Limitations of Cross-Sectional Data Sources
Four major limitations to these types of cross-sectional data sources should be noted. First, although the academic career pathway is a longitudinal process, much of the data available cannot follow the same individual over a long period of time. Some faculty are surveyed in more than one SDR, but the SDR is not a panel study, even though it is longitudinal in its tracking of cohorts. For university studies, it is also possible that faculty would be in more than one survey. Longitudinal data that cover most of an individual faculty member’s career are rare; the most consistently available data are snapshots of faculty at different points in their careers, taken at the time of the survey.
Large gaps exist between the time periods selected for data collection. While some data collection occurs annually, such as salary surveys conducted by the American Association of University Professors (AAUP) or the American Chemical Society’s (ACS’s) survey of top 50 chemistry departments, most of the data available are not collected annually. Many university gender equity studies appear to be one-time events. The SDR is biennial. The NSOPF has been conducted every 5 years since 1988, most recently in 2004.
Second, the data may be biased or certain data points omitted. Doctoral graduates, for example, who fail to be hired and faculty who leave a university before or after tenure or promotion are less likely to be surveyed. The faculty who leave may exhibit different characteristics than the faculty who stay. As a result, analysis is likely to be restricted to the population of faculty who may be termed “successful” but does not represent all faculty. And it does not allow us to address other critical factors playing a significant role in determining the career paths of men and women in academia. Also, as these survey results are self-reported, data on productivity and job satisfaction may be biased, or faculty may simply misre – member specific quantitative information from earlier stages of their career.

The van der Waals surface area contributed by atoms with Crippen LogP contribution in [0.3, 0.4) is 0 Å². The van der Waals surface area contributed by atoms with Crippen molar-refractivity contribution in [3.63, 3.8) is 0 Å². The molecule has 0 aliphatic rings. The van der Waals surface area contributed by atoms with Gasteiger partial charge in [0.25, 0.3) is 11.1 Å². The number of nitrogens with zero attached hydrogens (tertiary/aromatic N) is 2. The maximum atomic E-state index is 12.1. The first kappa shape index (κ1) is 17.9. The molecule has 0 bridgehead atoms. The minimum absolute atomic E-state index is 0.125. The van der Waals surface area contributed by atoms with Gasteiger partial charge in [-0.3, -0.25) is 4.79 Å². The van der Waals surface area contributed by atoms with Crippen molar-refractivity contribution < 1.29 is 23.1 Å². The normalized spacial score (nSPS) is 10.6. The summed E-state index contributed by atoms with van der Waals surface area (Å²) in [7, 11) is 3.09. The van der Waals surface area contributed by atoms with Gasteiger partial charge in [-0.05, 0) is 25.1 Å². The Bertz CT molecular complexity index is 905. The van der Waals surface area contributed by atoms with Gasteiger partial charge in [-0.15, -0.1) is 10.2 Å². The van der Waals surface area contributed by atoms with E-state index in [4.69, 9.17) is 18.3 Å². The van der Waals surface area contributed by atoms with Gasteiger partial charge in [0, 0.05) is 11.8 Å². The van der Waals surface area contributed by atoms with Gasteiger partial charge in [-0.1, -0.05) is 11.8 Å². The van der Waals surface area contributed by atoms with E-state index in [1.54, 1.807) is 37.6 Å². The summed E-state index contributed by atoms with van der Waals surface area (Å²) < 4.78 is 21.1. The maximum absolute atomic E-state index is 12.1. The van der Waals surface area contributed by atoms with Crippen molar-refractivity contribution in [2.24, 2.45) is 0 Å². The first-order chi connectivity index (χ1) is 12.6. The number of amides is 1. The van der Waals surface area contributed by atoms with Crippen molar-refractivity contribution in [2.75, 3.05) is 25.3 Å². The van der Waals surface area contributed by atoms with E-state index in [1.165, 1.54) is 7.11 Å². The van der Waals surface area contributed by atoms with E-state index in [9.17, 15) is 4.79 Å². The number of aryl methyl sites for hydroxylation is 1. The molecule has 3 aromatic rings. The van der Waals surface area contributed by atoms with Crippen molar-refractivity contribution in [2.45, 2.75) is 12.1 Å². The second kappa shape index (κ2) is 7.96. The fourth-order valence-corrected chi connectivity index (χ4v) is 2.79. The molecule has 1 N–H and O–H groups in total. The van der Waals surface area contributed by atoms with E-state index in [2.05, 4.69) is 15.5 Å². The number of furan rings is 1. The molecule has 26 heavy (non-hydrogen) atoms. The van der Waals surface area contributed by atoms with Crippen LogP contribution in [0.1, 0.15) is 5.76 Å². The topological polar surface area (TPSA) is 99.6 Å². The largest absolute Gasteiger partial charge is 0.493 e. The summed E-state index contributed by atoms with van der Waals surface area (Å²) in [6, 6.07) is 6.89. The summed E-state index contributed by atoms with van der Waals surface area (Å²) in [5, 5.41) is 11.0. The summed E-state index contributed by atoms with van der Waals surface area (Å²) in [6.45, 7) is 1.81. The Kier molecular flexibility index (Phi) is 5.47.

Third, comparability across studies is a major limiting factor, both in comparing surveys from the same series undertaken in different years and comparing
different surveys. In the case of the SDR and NSOPF, both of which have been carried out multiple times, the questions, how the survey is implemented, the sample size, and the response rate may all change. The NSF notes regarding the SDR:
There have been a number of changes in the definition of the population surveyed over time. For example, prior to 1991, the survey included some individuals who had received doctoral degrees in fields outside of S&E or had received their degrees from non-U. S. universities. Since coverage of these individuals had declined over time, the decision was made to delete them from the 1991 survey. The survey improvements made in 1993 are sufficiently great that SRS staff believe that trend analyses between the data from the 1990s surveys and the surveys in prior years must be performed very cautiously, if at all.
A more difficult task is comparing several university studies. Myriad approaches have been taken by universities in evaluating and assessing characteristics of their faculty, but concerns over comparability somewhat reduce the usefulness of the information gathered.
Fourth, in the interest of preserving confidentiality, surveys often provide aggregated information rather than the raw (i. e., individual) data. Certainly confidentiality is critical, but it means that some studies are less transparent in describing how the study was conducted and who was surveyed, making it more difficult to replicate or disaggregate the data and examine it differently. Readers are constrained by the findings reported by the scholars who put the data together.